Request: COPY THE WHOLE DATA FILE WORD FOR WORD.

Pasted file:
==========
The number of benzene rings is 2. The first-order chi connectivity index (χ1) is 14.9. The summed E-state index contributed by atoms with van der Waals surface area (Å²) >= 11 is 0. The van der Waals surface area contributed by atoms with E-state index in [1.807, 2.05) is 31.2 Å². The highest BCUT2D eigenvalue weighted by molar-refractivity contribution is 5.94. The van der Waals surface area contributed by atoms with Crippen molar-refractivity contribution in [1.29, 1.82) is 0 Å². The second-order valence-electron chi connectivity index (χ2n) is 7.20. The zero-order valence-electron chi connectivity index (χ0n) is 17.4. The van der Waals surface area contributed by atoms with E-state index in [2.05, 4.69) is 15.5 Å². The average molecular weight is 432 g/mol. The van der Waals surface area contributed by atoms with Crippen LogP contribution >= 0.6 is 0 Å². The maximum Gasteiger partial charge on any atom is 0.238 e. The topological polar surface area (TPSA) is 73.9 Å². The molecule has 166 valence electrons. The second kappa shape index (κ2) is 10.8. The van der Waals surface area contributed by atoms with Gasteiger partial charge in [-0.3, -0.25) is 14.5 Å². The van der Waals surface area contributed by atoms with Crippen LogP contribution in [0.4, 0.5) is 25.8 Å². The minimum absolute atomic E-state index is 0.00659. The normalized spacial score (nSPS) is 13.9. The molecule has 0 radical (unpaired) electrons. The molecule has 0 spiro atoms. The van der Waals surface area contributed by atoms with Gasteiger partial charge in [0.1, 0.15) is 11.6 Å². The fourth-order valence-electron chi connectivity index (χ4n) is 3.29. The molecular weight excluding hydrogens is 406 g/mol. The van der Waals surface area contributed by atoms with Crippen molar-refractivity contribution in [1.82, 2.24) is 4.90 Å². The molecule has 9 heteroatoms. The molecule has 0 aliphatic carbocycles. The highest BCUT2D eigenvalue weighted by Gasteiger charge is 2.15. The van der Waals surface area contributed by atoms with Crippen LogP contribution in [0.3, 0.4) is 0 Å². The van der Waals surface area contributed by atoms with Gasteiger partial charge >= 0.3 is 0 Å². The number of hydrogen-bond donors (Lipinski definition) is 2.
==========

The number of benzene rings is 2. The first-order chi connectivity index (χ1) is 14.9. The summed E-state index contributed by atoms with van der Waals surface area (Å²) >= 11 is 0. The van der Waals surface area contributed by atoms with E-state index in [1.807, 2.05) is 31.2 Å². The highest BCUT2D eigenvalue weighted by molar-refractivity contribution is 5.94. The van der Waals surface area contributed by atoms with Crippen molar-refractivity contribution in [1.29, 1.82) is 0 Å². The second-order valence-electron chi connectivity index (χ2n) is 7.20. The zero-order valence-electron chi connectivity index (χ0n) is 17.4. The van der Waals surface area contributed by atoms with E-state index in [2.05, 4.69) is 15.5 Å². The average molecular weight is 432 g/mol. The van der Waals surface area contributed by atoms with Crippen LogP contribution >= 0.6 is 0 Å². The maximum Gasteiger partial charge on any atom is 0.238 e. The topological polar surface area (TPSA) is 73.9 Å². The molecule has 166 valence electrons. The second kappa shape index (κ2) is 10.8. The van der Waals surface area contributed by atoms with Gasteiger partial charge in [-0.3, -0.25) is 14.5 Å². The van der Waals surface area contributed by atoms with Crippen LogP contribution in [0.4, 0.5) is 25.8 Å². The minimum absolute atomic E-state index is 0.00659. The normalized spacial score (nSPS) is 13.9. The molecule has 0 radical (unpaired) electrons. The molecule has 0 spiro atoms. The van der Waals surface area contributed by atoms with Gasteiger partial charge in [0.1, 0.15) is 11.6 Å². The fourth-order valence-electron chi connectivity index (χ4n) is 3.29. The molecular weight excluding hydrogens is 406 g/mol. The van der Waals surface area contributed by atoms with Crippen molar-refractivity contribution in [1.82, 2.24) is 4.90 Å². The molecule has 9 heteroatoms. The molecule has 0 aliphatic carbocycles. The highest BCUT2D eigenvalue weighted by Gasteiger charge is 2.15. The van der Waals surface area contributed by atoms with Crippen LogP contribution in [0.3, 0.4) is 0 Å². The van der Waals surface area contributed by atoms with Gasteiger partial charge >= 0.3 is 0 Å². The number of hydrogen-bond donors (Lipinski definition) is 2.